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After a museum is destroyed, a historic World War II factory is getting a second life

After a museum is destroyed, a historic World War II factory is getting a second life

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In 2004, a fire tore through the Yankee Air Museum in southeast Michigan, damaging or destroying thousands of historical aviation artifacts and eight priceless historical aircraft. The museum was left without a permanent facility, relegated to a small 40,000-square-foot space at Willow Run Airport and forced to start over from scratch.

Today, the museum's luck is turning around. It has acquired a 144,000-square-foot chunk of the former Willow Run Bomber Plant, a WWII-era facility that produced 8,685 B-24 Liberator bombers — one every 55 minutes — to fuel the allied war machine. "After going to the verge of losing almost everything, we've come back to attain a national historic structure and move a whole museum into it," says Kevin Walsh, executive director of the Yankee Air Museum.

The workplace of Rosie the Riveter

Working off a fundraising campaign and $2 million grant from the GM Foundation to kickstart the acquisition of the property, the museum will be the third-largest in the Detroit area when it opens. It'll focus not only on the story of veterans and as a showcase for historical artifacts, but will act as a center of inspiration to get kids interested in STEM careers.

The new building is an exhibit in itself, though. The Willow Run plant was the workplace of Rose Will Monroe, the iconic "Rosie the Riveter" who became one of the most enduring images of World War II. Built and operated by Ford as car manufacturers paused normal business to support the war effort, the factory produced thousands of B-24s, though only four airframes from the plant remain in existence as most were torn up for scrap. One of the museum's long-term goals is to obtain a B-24 of any kind.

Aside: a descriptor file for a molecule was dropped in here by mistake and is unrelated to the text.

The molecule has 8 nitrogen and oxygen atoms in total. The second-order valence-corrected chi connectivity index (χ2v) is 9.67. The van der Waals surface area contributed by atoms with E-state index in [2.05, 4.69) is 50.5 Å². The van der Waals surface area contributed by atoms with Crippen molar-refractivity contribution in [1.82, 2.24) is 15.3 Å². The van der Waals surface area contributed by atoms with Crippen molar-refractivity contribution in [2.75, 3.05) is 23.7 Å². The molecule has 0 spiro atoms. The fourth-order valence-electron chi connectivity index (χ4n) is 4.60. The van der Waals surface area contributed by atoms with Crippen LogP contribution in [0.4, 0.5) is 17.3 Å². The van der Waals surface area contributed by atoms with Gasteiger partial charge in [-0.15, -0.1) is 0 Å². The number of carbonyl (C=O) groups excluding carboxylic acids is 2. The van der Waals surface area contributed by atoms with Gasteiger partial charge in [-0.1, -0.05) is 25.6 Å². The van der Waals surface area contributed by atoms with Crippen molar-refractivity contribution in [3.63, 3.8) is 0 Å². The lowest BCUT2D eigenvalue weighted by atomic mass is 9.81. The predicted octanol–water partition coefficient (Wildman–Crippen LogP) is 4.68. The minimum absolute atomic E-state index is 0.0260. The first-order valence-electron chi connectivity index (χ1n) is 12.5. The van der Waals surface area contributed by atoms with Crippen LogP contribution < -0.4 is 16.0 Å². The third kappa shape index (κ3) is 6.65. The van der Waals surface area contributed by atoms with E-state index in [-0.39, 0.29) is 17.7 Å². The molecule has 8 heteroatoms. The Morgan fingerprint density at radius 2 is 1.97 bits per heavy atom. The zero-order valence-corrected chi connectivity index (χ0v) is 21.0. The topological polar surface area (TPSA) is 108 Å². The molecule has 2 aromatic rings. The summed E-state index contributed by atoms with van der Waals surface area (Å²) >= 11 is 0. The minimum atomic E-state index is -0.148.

"No one thought we should keep [the bombers] for posterity," says Walsh. "They wanted everything gone."

Yankee Air Museum

The next steps are to install heat and utilities in the building (the original utilities were ripped out when the rest of the plant was disassembled) and begin renovations and construction of the exhibits. As with any museum, fundraising is key.

"We have the funding we required to get the building, get through this year and start into infrastructure," says Walsh. "But we're still very much in the fundraising stage. We need a commitment from folks all around the country to support the project and build a national-level museum."

"We're still very much in the fundraising stage."

GM is helping to promote the fundraising campaign, seizing on the marketing opportunity by using Chevy pickups to tow three aircraft into the new museum building. The company has a personal attachment to the Willow Run plant, too: It was a GM transmission assembly facility for decades after the war.

Because of high renovation costs, taking the historic building and turning it into a museum won't save any money compared to building a new facility, but to Walsh, it's worth the effort. The museum has pieces of the quality control department where planes were inspected, then where the planes were fueled, and finally the end of the building where they rolled out onto the tarmac and off to the front lines.

The museum will need to raise another $12 million to hit its goals, but Walsh feels that's an attainable figure and that the museum is on-track for a 2018 opening. In the meantime, some irreplaceable aircraft finally have a little protection from the elements.